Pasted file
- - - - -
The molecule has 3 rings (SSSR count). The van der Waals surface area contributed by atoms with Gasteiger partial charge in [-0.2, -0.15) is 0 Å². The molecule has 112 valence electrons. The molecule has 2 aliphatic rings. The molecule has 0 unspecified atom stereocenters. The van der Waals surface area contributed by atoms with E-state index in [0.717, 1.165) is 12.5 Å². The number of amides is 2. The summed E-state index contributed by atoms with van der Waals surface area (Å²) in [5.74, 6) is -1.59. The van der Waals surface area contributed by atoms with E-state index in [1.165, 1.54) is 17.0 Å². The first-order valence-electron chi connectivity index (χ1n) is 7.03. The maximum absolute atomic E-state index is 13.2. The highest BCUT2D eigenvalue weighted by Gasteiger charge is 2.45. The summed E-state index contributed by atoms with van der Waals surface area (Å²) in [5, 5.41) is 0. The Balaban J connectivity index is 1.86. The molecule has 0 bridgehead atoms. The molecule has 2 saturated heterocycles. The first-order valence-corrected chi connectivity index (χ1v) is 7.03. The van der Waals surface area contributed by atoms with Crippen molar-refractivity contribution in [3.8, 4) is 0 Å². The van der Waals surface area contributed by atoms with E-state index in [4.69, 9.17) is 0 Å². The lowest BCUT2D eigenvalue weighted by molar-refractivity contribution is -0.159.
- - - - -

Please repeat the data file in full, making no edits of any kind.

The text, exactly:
The molecule has 3 rings (SSSR count). The van der Waals surface area contributed by atoms with Gasteiger partial charge in [-0.2, -0.15) is 0 Å². The molecule has 112 valence electrons. The molecule has 2 aliphatic rings. The molecule has 0 unspecified atom stereocenters. The van der Waals surface area contributed by atoms with E-state index in [0.717, 1.165) is 12.5 Å². The number of amides is 2. The summed E-state index contributed by atoms with van der Waals surface area (Å²) in [5.74, 6) is -1.59. The van der Waals surface area contributed by atoms with E-state index in [1.165, 1.54) is 17.0 Å². The first-order valence-electron chi connectivity index (χ1n) is 7.03. The maximum absolute atomic E-state index is 13.2. The highest BCUT2D eigenvalue weighted by Gasteiger charge is 2.45. The summed E-state index contributed by atoms with van der Waals surface area (Å²) in [5, 5.41) is 0. The Balaban J connectivity index is 1.86. The molecule has 0 bridgehead atoms. The molecule has 2 saturated heterocycles. The first-order valence-corrected chi connectivity index (χ1v) is 7.03. The van der Waals surface area contributed by atoms with Crippen molar-refractivity contribution in [3.8, 4) is 0 Å². The van der Waals surface area contributed by atoms with E-state index in [4.69, 9.17) is 0 Å². The lowest BCUT2D eigenvalue weighted by molar-refractivity contribution is -0.159.